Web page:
The spread and threats of obesity have oftentimes be likened to an epidemic. Now that a genuine epidemic is running rampant throughout the world, physical activity has lessened even further as people are forced to remain indoors, often locked inside with copious amounts of food and nothing better to do.
About 18.5% of children and adolescents in the United States are obese, accounting for 13.7 million children and adolescents. Hispanics (25.8%) and non-Hispanic blacks (22.0%) had higher obesity prevalence than non-Hispanic whites (14.1%), according to the latest official figures from the CDC.
Trapped at home with calorie-rich top-shelf food and virtually no exercise
According to Andrew Rundle, associate professor of epidemiology at Columbia University, the closure to state schools might double out-of-school time in 2020 for most American children.
Although there’s something to be said about the quality of food served in schools, as well as the lack of physical activity, staying at home seems to be worse. Studies have previously shown that during the summer months when they out of school, most children put on weight. This is particularly apparent in Hispanic and African-American youth, as well as children who were already overweight.
“There could be long-term consequences for weight gained while children are out of school during the COVID-19 pandemic,” said Rundle in a statement. “Research shows that weight gained over the summer months is maintained during the school year and accrues summer to summer. When a child experiences obesity, even at a young age, they are at risk for higher, unhealthy weight, all the way into middle age.”
Out-of-school time due to home quarantine might be even worse than the typical recess during summer months. That’s because most households stock up on shelf-stable foods, which pack a lot of calories and are ultra-processed.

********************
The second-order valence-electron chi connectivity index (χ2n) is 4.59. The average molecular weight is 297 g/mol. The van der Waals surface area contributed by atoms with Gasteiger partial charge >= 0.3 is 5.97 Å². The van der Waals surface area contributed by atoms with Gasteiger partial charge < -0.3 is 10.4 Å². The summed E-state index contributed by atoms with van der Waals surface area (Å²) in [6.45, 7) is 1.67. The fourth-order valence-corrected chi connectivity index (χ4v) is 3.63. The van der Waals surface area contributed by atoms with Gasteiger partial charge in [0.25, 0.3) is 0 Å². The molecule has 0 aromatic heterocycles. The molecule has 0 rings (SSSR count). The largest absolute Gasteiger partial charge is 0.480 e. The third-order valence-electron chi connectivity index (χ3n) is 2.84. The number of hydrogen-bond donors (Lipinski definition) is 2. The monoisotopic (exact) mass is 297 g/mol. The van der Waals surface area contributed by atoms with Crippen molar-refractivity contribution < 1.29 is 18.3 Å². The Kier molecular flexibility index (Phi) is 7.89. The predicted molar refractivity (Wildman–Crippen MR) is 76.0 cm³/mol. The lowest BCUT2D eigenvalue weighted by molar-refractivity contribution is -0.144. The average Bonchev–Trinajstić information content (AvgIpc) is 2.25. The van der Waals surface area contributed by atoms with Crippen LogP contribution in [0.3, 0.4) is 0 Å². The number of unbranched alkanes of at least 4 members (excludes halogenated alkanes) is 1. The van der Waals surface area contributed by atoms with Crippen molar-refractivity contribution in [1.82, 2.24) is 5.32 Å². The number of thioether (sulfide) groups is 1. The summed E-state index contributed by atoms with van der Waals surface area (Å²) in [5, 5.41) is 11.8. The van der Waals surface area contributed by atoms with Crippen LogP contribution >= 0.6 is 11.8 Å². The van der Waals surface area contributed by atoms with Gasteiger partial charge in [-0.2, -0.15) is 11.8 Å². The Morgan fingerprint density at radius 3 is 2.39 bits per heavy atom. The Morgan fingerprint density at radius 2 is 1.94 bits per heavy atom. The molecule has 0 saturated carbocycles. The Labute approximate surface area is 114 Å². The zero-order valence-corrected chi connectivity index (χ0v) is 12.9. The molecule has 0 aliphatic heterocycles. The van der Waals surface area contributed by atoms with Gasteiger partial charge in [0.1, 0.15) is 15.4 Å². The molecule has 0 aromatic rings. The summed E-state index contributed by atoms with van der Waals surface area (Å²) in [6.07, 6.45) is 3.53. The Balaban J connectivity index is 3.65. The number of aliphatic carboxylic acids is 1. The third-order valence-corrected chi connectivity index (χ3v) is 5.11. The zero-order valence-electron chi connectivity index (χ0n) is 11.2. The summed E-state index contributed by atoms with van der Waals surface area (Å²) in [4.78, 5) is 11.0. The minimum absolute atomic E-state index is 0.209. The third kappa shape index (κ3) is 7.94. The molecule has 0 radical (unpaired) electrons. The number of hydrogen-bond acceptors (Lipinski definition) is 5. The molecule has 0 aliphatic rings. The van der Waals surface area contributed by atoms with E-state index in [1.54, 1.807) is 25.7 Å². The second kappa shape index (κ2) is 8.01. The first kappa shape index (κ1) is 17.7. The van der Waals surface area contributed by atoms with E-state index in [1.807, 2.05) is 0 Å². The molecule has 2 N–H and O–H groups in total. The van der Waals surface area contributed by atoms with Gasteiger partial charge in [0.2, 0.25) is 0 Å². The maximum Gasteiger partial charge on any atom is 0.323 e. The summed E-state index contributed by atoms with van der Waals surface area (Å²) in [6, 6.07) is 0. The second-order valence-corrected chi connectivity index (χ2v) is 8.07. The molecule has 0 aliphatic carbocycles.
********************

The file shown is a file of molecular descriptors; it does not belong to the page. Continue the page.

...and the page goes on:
During the summer, kids would also venture outside the house to play sports. However, social distancing and orders to stay at home reduce the opportunity for physical exercise.
In order to reduce the risk factors associated with unhealthy weight gains for children during the pandemic, the researchers recommend several interventions. For instance, the authors recommend offering grab-and-go meals paid for by schools, which should be offered via buses running regular pick-up routes. This is to avoid food insecurity, which is also associated with unhealthy weight gain among school children, as people with precarious financial situations tend to buy calorie-rich, nutrient-poor food.
Farmer markets, which are usually stocked with fresh and healthy produce, should remain open while maintaining social distancing rules. Finally, schools should introduce remote lessons that teach kids how to remain physically active at home.
“The COVID-19 pandemic is responsible for widespread sickness and death, straining healthcare systems, shutting down economies, and closing school districts,” says Rundle. “While it is a priority to mitigate its immediate impact, it is important to consider ways to prevent its long-term effects, including new risks for childhood obesity.
The opinion piece was published in the journal Obesity.